What can I do daily to live longer and stronger ?
Our bodies haven’t changed much over many thousands of years. We are still built to move in all the ways our hunter gatherer ancestors needed to. With today’s transport systems, effort saving white goods, power tools and gadgets, plus our use of screens that glue us to our chairs, what is the outcome ? Aching hips and backs, stiff necks, sore knees, and a big down curve for many indicators of good health.
It is better to think about pain and discomfort in the body not as damage or trauma but as a cue for change. That cue will turn into a loud complaint if we ignore it.
We have spent two decades teaching Pilates to everyone from athletes to ordinary people who just want to feel better. We know that movement can counteract the effects of modern living, enhance your ease in motion and improve all the body’s systems (digestive, circulatory, immune, lymphatic). The following hacks are basic body maintenance, and suitable for everyone. They are a gateway to being able to do all the things you love for longer and stronger.
What are the main movement hacks ?
Some of these simple moves you will already be doing; you may just need some encouragement or to do them a bit differently. Many can easily be worked into your day.
Stand on one leg while you brush your teeth.
Sit on the floor to watch TV.
Walk during phone conversations.
And squeeze your bum while standing in a queue (no one will notice).
What you once thought of as still moments are, in fact, great little opportunities to move – opportunities that will add up to a big change in the way you feel. Try them daily or as often as you can.
Get off the sofa and onto the floor.
Spending 15 to 30 minutes a day sitting on the floor helps take your hip joints into healthy ranges they don’t normally reach and loads your spine in advantageous ways. Both payoffs help undo some of the pain-inducing positions the body finds when you sit in a chair for a loooong time to work on a computer or binge-watch a series.
Try switching between these three positions:
Crisscross apple sauce: sit with legs crossed in front of you, like you did at primary school.
90/90: Mermaid sit. Sit with one leg bent at 90 degrees in front of you. Slightly resting on the front leg’s side of your bum, bend the other leg at a 90-degree angle so that foot is behind you. Change sides after five minutes.
Long sitting: sit with your legs straight in front of you, back straight or with your torso leaning slightly forward.
Look Mum no hands !
Can you get up from a cross-legged position without holding on to anything or placing a hand or knee on the floor? Don’t worry if you can’t – it really takes practice, but it’s worth working on: getting up from the floor without assistance is a predictor of a longer life (research supports and nailing this test means a decrease in all causes of mortality and morbidity), it’s a strong indicator that your body is stable, supple and efficient.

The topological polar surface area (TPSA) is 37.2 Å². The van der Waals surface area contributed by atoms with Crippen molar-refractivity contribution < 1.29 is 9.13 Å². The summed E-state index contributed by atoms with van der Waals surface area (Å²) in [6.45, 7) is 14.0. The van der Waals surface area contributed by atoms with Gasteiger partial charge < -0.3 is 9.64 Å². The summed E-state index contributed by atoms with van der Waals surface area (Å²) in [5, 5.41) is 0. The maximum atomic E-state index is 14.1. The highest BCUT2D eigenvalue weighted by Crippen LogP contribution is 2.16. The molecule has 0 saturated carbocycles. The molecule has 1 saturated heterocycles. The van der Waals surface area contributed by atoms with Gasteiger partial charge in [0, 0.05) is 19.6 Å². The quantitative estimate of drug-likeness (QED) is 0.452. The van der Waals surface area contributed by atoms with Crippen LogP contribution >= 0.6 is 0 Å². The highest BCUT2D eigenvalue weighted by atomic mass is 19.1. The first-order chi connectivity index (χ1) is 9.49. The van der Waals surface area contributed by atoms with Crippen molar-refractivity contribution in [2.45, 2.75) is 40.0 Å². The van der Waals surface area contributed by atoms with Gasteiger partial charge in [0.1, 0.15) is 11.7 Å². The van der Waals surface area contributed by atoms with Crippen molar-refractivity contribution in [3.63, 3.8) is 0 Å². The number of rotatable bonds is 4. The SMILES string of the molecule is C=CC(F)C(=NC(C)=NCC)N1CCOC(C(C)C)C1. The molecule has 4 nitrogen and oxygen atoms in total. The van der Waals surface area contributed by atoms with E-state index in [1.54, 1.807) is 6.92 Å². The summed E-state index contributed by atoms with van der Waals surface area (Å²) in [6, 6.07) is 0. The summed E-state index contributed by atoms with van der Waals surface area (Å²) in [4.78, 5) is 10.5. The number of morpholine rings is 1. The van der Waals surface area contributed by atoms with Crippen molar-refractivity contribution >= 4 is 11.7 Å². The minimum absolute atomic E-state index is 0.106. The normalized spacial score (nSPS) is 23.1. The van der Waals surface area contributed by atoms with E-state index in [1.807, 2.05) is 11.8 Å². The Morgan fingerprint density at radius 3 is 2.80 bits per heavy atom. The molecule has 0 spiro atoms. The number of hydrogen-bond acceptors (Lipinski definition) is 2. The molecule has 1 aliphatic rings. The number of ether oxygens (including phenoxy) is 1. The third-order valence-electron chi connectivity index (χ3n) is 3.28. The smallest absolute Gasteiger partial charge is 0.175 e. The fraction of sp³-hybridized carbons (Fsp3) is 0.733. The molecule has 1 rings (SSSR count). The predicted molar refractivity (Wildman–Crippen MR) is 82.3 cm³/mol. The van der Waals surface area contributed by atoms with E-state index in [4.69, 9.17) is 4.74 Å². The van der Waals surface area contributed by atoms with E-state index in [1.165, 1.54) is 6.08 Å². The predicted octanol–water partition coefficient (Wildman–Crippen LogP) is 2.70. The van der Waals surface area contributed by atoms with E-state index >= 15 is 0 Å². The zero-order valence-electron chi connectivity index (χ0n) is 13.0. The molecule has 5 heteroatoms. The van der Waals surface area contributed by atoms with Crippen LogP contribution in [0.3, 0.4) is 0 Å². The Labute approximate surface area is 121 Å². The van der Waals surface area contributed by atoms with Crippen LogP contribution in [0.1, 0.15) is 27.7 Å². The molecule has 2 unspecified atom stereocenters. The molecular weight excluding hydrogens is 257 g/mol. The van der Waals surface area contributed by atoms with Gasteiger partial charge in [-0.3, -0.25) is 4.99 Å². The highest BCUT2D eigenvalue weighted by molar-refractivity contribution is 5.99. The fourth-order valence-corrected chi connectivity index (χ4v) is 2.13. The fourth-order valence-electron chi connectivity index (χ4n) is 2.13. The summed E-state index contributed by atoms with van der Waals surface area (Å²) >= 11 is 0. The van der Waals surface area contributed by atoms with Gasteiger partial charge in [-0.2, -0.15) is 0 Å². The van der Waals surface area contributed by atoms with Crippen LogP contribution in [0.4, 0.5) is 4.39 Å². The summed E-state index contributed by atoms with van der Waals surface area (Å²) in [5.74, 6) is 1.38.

Squat sit. It's a thing.
In some cultures, squatting is as common as sitting in a chair. It’s not used as a strength training exercise, but is seen for what it is, an innately human work or rest position that is beneficial for the knees, hips, back and pelvic floor. The ideal squat/ sit is with knees bent, bottom a few inches above the floor, hip creases well below the knees, toes pointing forward, and heels flat on the floor. If that’s too difficult, simply squat as low as you can go – hold on to a door or the back of a chair for stability – and stay for between five and 10 breaths.
Balance diminishes with age and that contributes to the chance of falling . But falls are the third most common cause of unintentional injury worldwide for ages 18 to 35, too. Try standing on one leg to clean your teeth. Also You can stand on one leg for 20 seconds, then switch sides. If you can manage that, then try it standing inches from a blank white wall, or looking at your hand infront of your face. A lack of visual cues makes it harder. Then finally try it with your eyes closed.
Ruck it up
Adding weight to increase the force on your body is known as loading. That force makes for a positive adaptation response in your bones, muscles and connective tissues, making them stronger and healthier. You don’t have to lift weights to load – you can do it while walking.
One way is by “rucking”, which involves walking carrying a rucksack with between two and 4.5 kilos of stuff (tinned foods for example). Walking uphill is another way to load, because it increases the workload on your body. Walking briskly has a loading effect too. All three are excellent ways to buck up your cardiovascular system.
This blog strongly references an article in the Guardian newspaper about a new book on the topic Built to Move: The 10 Essential Habits to Help You Move Freely and Live Fully by Juliet and Kelly Starrett is published by Orion Spring (£18.99). Order a copy for £16.71 from guardianbookshop.com